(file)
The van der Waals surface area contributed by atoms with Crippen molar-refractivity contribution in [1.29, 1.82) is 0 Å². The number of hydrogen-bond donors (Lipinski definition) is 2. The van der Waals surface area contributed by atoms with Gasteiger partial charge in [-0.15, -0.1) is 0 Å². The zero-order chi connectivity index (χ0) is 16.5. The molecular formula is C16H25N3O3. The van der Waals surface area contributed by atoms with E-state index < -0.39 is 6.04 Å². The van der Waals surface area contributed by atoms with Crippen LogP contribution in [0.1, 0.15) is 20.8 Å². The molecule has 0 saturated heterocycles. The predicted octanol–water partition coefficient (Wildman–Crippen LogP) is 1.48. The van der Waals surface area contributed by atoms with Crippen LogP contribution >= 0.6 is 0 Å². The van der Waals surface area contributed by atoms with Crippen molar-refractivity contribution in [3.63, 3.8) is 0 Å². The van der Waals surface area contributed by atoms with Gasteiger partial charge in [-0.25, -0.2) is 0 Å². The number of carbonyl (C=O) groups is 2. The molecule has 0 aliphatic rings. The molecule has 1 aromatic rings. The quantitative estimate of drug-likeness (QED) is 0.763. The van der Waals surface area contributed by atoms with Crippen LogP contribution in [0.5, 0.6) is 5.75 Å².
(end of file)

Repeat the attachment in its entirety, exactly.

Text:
The van der Waals surface area contributed by atoms with Crippen molar-refractivity contribution in [1.29, 1.82) is 0 Å². The number of hydrogen-bond donors (Lipinski definition) is 2. The van der Waals surface area contributed by atoms with Gasteiger partial charge in [-0.15, -0.1) is 0 Å². The zero-order chi connectivity index (χ0) is 16.5. The molecular formula is C16H25N3O3. The van der Waals surface area contributed by atoms with E-state index < -0.39 is 6.04 Å². The van der Waals surface area contributed by atoms with Crippen LogP contribution in [0.1, 0.15) is 20.8 Å². The molecule has 0 saturated heterocycles. The predicted octanol–water partition coefficient (Wildman–Crippen LogP) is 1.48. The van der Waals surface area contributed by atoms with Crippen LogP contribution >= 0.6 is 0 Å². The van der Waals surface area contributed by atoms with Crippen molar-refractivity contribution in [3.63, 3.8) is 0 Å². The van der Waals surface area contributed by atoms with Gasteiger partial charge in [-0.25, -0.2) is 0 Å². The number of carbonyl (C=O) groups is 2. The molecule has 0 aliphatic rings. The molecule has 1 aromatic rings. The quantitative estimate of drug-likeness (QED) is 0.763. The van der Waals surface area contributed by atoms with Crippen LogP contribution in [0.5, 0.6) is 5.75 Å².